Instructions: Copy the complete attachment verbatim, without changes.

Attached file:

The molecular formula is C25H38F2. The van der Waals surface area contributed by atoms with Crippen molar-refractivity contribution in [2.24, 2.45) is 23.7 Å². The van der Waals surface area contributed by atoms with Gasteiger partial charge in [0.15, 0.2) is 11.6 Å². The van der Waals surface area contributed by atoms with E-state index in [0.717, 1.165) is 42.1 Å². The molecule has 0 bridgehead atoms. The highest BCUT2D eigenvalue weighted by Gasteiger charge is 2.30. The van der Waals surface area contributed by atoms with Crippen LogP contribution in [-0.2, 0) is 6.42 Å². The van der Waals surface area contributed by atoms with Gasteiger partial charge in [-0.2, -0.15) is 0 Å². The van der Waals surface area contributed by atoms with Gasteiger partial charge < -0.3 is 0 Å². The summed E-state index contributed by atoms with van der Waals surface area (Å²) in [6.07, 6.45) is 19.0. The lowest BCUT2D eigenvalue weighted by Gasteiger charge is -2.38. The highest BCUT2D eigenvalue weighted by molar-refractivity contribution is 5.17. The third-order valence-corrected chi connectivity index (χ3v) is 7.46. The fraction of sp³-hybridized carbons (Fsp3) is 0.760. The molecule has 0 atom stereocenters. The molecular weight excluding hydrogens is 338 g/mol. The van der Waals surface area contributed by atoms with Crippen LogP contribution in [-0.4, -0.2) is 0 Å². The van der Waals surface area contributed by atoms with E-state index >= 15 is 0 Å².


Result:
The molecular formula is C25H38F2. The van der Waals surface area contributed by atoms with Crippen molar-refractivity contribution in [2.24, 2.45) is 23.7 Å². The van der Waals surface area contributed by atoms with Gasteiger partial charge in [0.15, 0.2) is 11.6 Å². The van der Waals surface area contributed by atoms with E-state index in [0.717, 1.165) is 42.1 Å². The molecule has 0 bridgehead atoms. The highest BCUT2D eigenvalue weighted by Gasteiger charge is 2.30. The van der Waals surface area contributed by atoms with Crippen LogP contribution in [-0.2, 0) is 6.42 Å². The van der Waals surface area contributed by atoms with Gasteiger partial charge in [-0.2, -0.15) is 0 Å². The van der Waals surface area contributed by atoms with Gasteiger partial charge < -0.3 is 0 Å². The summed E-state index contributed by atoms with van der Waals surface area (Å²) in [6.07, 6.45) is 19.0. The lowest BCUT2D eigenvalue weighted by Gasteiger charge is -2.38. The highest BCUT2D eigenvalue weighted by molar-refractivity contribution is 5.17. The third-order valence-corrected chi connectivity index (χ3v) is 7.46. The fraction of sp³-hybridized carbons (Fsp3) is 0.760. The molecule has 0 atom stereocenters. The molecular weight excluding hydrogens is 338 g/mol. The van der Waals surface area contributed by atoms with Crippen LogP contribution in [-0.4, -0.2) is 0 Å². The van der Waals surface area contributed by atoms with E-state index >= 15 is 0 Å².